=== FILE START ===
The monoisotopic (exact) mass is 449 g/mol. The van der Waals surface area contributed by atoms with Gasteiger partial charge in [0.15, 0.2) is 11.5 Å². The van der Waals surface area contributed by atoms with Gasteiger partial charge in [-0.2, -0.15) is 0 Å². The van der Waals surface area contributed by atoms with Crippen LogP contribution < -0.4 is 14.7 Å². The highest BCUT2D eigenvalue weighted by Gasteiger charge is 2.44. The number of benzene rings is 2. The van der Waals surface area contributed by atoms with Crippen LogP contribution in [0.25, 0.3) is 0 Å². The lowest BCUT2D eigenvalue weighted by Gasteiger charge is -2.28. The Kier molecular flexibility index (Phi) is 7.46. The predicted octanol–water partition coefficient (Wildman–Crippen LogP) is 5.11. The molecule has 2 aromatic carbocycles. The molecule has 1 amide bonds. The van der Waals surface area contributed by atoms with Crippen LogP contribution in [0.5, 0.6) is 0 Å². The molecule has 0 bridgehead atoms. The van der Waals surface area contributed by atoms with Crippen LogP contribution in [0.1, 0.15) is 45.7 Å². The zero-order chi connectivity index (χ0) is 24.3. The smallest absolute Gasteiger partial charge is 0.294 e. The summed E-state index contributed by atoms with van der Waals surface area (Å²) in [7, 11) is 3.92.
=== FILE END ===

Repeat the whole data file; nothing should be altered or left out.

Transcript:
The monoisotopic (exact) mass is 449 g/mol. The van der Waals surface area contributed by atoms with Gasteiger partial charge in [0.15, 0.2) is 11.5 Å². The van der Waals surface area contributed by atoms with Gasteiger partial charge in [-0.2, -0.15) is 0 Å². The van der Waals surface area contributed by atoms with Crippen LogP contribution < -0.4 is 14.7 Å². The highest BCUT2D eigenvalue weighted by Gasteiger charge is 2.44. The number of benzene rings is 2. The van der Waals surface area contributed by atoms with Crippen LogP contribution in [0.25, 0.3) is 0 Å². The lowest BCUT2D eigenvalue weighted by Gasteiger charge is -2.28. The Kier molecular flexibility index (Phi) is 7.46. The predicted octanol–water partition coefficient (Wildman–Crippen LogP) is 5.11. The molecule has 2 aromatic carbocycles. The molecule has 1 amide bonds. The van der Waals surface area contributed by atoms with Crippen LogP contribution in [0.5, 0.6) is 0 Å². The molecule has 0 bridgehead atoms. The van der Waals surface area contributed by atoms with Crippen LogP contribution in [0.1, 0.15) is 45.7 Å². The zero-order chi connectivity index (χ0) is 24.3. The smallest absolute Gasteiger partial charge is 0.294 e. The summed E-state index contributed by atoms with van der Waals surface area (Å²) in [7, 11) is 3.92.